700
 701One language change is a small syntactic tweak aimed at making it easier to
 702import many names from a module.  In a ``from module import names`` statement,
 703*names* is a sequence of names separated by commas.  If the sequence is  very
 704long, you can either write multiple imports from the same module, or you can use
 705backslashes to escape the line endings like this::
 706
 707   from SimpleXMLRPCServer import SimpleXMLRPCServer,\
 708               SimpleXMLRPCRequestHandler,\
 709               CGIXMLRPCRequestHandler,\
 710               resolve_dotted_attribute
 711
 712The syntactic change in Python 2.4 simply allows putting the names within
 713parentheses.  Python ignores newlines within a parenthesized expression, so the
 714backslashes are no longer needed::
 715
 716   from SimpleXMLRPCServer import (SimpleXMLRPCServer,
 717                                   SimpleXMLRPCRequestHandler,
 718                                   CGIXMLRPCRequestHandler,
 719                                   resolve_dotted_attribute)
 720
 721The PEP also proposes that all :keyword:`import` statements be absolute imports,
 722with a leading ``.`` character to indicate a relative import.  This part of the
 723PEP was not implemented for Python 2.4, but was completed for Python 2.5.
 724
 725
 726.. seealso::
 727
 728   :pep:`328` - Imports: Multi-Line and Absolute/Relative
 729      Written by Aahz.  Multi-line imports were implemented by Dima Dorfman.
 730
 731.. ======================================================================
 732
 733
 734PEP 331: Locale-Independent Float/String Conversions
 735====================================================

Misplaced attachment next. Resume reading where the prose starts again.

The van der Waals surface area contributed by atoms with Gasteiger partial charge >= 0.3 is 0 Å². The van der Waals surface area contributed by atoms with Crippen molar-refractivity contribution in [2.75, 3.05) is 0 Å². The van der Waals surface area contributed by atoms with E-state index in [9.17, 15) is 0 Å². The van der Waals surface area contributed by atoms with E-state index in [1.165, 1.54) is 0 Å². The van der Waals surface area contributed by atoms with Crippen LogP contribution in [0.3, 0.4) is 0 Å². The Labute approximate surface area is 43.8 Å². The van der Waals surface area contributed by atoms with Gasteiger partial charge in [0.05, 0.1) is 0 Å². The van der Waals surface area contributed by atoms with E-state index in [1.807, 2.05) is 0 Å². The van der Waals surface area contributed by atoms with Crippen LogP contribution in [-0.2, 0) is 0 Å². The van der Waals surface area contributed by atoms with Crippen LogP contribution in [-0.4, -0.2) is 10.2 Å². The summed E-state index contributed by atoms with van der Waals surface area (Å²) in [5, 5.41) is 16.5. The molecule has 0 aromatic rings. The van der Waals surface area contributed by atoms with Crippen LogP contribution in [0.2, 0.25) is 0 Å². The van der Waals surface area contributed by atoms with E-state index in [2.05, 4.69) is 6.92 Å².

736
 737The :mod:`locale` modules lets Python software select various conversions and
 738display conventions that are localized to a particular country or language.
 739However, the module was careful to not change the numeric locale because various
 740functions in Python's implementation required that the numeric locale remain set
 741to the ``'C'`` locale.  Often this was because the code was using the C
 742library's :cfunc:`atof` function.
 743
 744Not setting the numeric locale caused trouble for extensions that used third-
 745party C libraries, however, because they wouldn't have the correct locale set.
 746The motivating example was GTK+, whose user interface widgets weren't displaying
 747numbers in the current locale.
 748
 749The solution described in the PEP is to add three new functions to the Python
 750API that perform ASCII-only conversions, ignoring the locale setting:
 751
 752* :cfunc:`PyOS_ascii_strtod(str, ptr)`  and :cfunc:`PyOS_ascii_atof(str, ptr)`
 753  both convert a string to a C :ctype:`double`.
 754
 755* :cfunc:`PyOS_ascii_formatd(buffer, buf_len, format, d)` converts a
 756  :ctype:`double` to an ASCII string.
 757
 758The code for these functions came from the GLib library
 759(http://developer.gnome.org/arch/gtk/glib.html), whose developers kindly
 760relicensed the relevant functions and donated them to the Python Software
 761Foundation.  The :mod:`locale` module  can now change the numeric locale,
 762letting extensions such as GTK+  produce the correct results.
 763
 764
 765.. seealso::
 766
 767   :pep:`331` - Locale-Independent Float/String Conversions
 768      Written by Christian R. Reis, and implemented by Gustavo Carneiro.
 769
 770.. ======================================================================
 771
 772
 773Other Language Changes
 774======================
 775
 776Here are all of the changes that Python 2.4 makes to the core Python language.
 777
 778* Decorators for functions and methods were added (:pep:`318`).
 779
 780* Built-in :func:`set` and :func:`frozenset` types were  added (:pep:`218`).
 781  Other new built-ins include the :func:`reversed(seq)` function (:pep:`322`).
 782
 783* Generator expressions were added (:pep:`289`).
 784
 785* Certain numeric expressions no longer return values restricted to 32 or 64
 786  bits (:pep:`237`).
 787
 788* You can now put parentheses around the list of names in a ``from module import
 789  names`` statement (:pep:`328`).
 790
 791* The :meth:`dict.update` method now accepts the same argument forms as the